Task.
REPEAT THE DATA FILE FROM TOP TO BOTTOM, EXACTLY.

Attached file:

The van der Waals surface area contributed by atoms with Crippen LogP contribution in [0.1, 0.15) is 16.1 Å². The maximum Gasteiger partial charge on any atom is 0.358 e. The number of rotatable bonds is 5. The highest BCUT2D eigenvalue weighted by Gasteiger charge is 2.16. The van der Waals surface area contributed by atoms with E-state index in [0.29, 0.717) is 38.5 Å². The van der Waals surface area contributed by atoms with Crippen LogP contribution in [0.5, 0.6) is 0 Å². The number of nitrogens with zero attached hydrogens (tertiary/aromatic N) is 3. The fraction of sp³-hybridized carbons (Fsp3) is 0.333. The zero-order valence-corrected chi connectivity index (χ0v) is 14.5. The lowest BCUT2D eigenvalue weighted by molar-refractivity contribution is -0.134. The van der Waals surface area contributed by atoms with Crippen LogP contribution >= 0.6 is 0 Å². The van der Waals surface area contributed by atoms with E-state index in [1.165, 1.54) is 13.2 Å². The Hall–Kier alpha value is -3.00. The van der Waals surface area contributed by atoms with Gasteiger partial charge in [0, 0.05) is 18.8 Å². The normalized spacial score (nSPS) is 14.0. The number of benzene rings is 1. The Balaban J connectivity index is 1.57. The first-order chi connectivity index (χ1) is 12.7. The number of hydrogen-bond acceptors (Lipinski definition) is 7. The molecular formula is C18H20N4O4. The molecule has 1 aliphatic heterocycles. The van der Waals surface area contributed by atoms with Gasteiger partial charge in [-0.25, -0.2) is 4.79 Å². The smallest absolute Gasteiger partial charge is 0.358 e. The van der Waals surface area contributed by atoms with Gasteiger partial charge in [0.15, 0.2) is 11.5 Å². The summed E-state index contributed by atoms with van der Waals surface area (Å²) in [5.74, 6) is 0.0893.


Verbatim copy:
The van der Waals surface area contributed by atoms with Crippen LogP contribution in [0.1, 0.15) is 16.1 Å². The maximum Gasteiger partial charge on any atom is 0.358 e. The number of rotatable bonds is 5. The highest BCUT2D eigenvalue weighted by Gasteiger charge is 2.16. The van der Waals surface area contributed by atoms with E-state index in [0.29, 0.717) is 38.5 Å². The van der Waals surface area contributed by atoms with Crippen LogP contribution in [0.5, 0.6) is 0 Å². The number of nitrogens with zero attached hydrogens (tertiary/aromatic N) is 3. The fraction of sp³-hybridized carbons (Fsp3) is 0.333. The zero-order valence-corrected chi connectivity index (χ0v) is 14.5. The lowest BCUT2D eigenvalue weighted by molar-refractivity contribution is -0.134. The van der Waals surface area contributed by atoms with Crippen LogP contribution >= 0.6 is 0 Å². The van der Waals surface area contributed by atoms with E-state index in [1.165, 1.54) is 13.2 Å². The Hall–Kier alpha value is -3.00. The van der Waals surface area contributed by atoms with Gasteiger partial charge in [0, 0.05) is 18.8 Å². The normalized spacial score (nSPS) is 14.0. The number of benzene rings is 1. The Balaban J connectivity index is 1.57. The first-order chi connectivity index (χ1) is 12.7. The number of hydrogen-bond acceptors (Lipinski definition) is 7. The molecular formula is C18H20N4O4. The molecule has 1 aliphatic heterocycles. The van der Waals surface area contributed by atoms with Gasteiger partial charge in [-0.25, -0.2) is 4.79 Å². The smallest absolute Gasteiger partial charge is 0.358 e. The van der Waals surface area contributed by atoms with Gasteiger partial charge in [0.15, 0.2) is 11.5 Å². The summed E-state index contributed by atoms with van der Waals surface area (Å²) in [5.74, 6) is 0.0893.